The cobra can kill its first meal at birth which it does not, however, consume for almost a week while it completes absorbing nutrients from the egg.
Where to See Snakes in Kenya
These five snakes are deadly. Africa fears them as much as it respects them. They have earned a place in my Big Five list of Africa’s deadliest snakes. A few places exist where you can catch the big five snakes in Kenya. The Nairobi Snake Park at the Nairobi National Museum is one of them. The East African Reptiles in Watamu (formerly Bio-ken farm) owned by the East African Venom Supplies (EAVS) particularly stand out.
Founded in 1980, EAVS combines reptile research and education to deliver an all-round-snake experience. They milk snake venom to produce antivenom used in the treatment of snake bite victims. In case you spot a snake in your compound and need it removed, EAVS provides removal services within the Watamu area. Hop onto their snake safari and perhaps you may learn a thing or two about dangerous snakes – not to worry though, they also have the not-so-dangerous ones!
Nice article.Useful information.
Thank you. We hope you will keep coming back for more.
Very informative, short but well written and good facts. Thank you.
Thank you very much Tony and thanks for stopping by. We are soon launching our digital magazine which will carry periodic compilation of the latest updates from our blog posts and many more. You can subscribe by following this link.
Most of the photos you have are misidentified. Your first snake is an Australian Red-bellied Blacksnake. Your “black mamba” is one of the Cobras, maybe Egyptian Cobra. Your “cobra” photos is one of the South American Treeboa species, probably Corallus ruschenbergi.
Hi Chris. That is most unfortunate. We thought we had this down to a science! We certainly give the photos a third eye. Do you have photos of them by any chance you might be willing to share?
Thanks for the information. I have learnt.
You are welcome.
I stay in Donholm, Nairobi. There are instances, like today when I’ll find a snake in the house (approximately 1-meter black snake with grey belly, how poisonous are these snakes? Should I keep anti-venom in the house?).
Thank you Moses for stopping by. It is quite tricky to tell a venomous snake from a non-venomous one but these few indicators might help.
Venomous snakes have a banded pattern of yellow, brown, and black on their scales. Some non-venomous types also spot the same colours as camouflage though!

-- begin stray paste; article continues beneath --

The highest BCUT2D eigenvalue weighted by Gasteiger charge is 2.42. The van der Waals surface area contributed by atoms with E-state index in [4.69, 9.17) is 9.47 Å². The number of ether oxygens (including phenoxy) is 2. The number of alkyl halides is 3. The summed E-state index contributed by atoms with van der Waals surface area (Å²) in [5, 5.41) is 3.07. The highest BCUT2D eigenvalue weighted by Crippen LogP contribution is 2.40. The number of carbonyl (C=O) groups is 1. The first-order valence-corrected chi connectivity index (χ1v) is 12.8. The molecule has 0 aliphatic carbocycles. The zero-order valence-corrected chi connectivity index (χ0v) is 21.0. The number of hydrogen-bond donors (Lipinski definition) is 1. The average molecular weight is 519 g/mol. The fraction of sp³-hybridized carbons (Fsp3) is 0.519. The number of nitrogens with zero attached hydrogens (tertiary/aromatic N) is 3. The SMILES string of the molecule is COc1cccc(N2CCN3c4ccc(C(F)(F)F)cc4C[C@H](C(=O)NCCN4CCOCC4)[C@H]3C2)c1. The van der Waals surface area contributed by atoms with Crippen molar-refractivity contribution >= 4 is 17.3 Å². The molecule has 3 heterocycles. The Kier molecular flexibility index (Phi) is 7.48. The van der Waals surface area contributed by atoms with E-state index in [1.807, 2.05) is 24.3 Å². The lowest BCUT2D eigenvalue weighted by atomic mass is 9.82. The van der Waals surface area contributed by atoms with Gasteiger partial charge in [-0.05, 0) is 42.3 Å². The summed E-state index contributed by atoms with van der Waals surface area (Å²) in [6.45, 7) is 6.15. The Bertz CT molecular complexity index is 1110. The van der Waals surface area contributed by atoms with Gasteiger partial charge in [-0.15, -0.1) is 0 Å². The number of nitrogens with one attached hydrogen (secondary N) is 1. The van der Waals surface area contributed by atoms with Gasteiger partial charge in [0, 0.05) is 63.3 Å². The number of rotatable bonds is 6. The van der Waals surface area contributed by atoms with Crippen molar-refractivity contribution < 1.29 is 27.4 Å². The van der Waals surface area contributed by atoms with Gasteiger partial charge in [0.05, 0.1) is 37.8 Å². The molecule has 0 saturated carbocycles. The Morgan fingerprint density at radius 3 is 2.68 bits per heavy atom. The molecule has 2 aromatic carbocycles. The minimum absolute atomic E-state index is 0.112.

Venomous snakes have a more triangular-shaped head while non-venomous ones have a rounded head. However, some non-venomous snakes can mimic the triangular shape of non-venomous snakes by flattening their heads. This makes them appear more dangerous to potential predators but they are not. Venomous snakes possess pits (or holes) on their snouts which allow them to detect infrared radiation from prey.
Like a cat’s eye, poisonous snakes have thin, black, vertical pupils surrounded by a yellow-green eyeball while non-venomous snakes have rounded pupils. Unfortunately, you need to be quite close to the snake to see this which may already be too dangerous for you.
As to whether you can keep anti-venom in the house, the answer is it is not advisable because of its mode of administration. Anti-venoms are normally administered intravenously through IV or injection which by itself requires some level of knowledge of the human anatomy to avoid tissue or muscle damage. The anti-venoms themselves are either monospecific which means they treat a specific type of bite, or polyspecific (those that treat bites from a number of snakes found in a particular geographic region). There is no need to keep a monospecific anti-venom unless your area has a specific species of snake.
Thank you for sharing with us.
I would like to know the kind of snakes one is likely to come across in Nanyuki.
A neighbor (Sweet-waters) killed one he found in his chicken coop. He described it as big and black.
Hello Joseph and thanks for stopping by. A possible candidate fitting your description might be the Cape wolf snake (Lycophidion capense). This species is docile and harmless and tends to be confused with the very venomous stiletto snake found in coastal Kenya.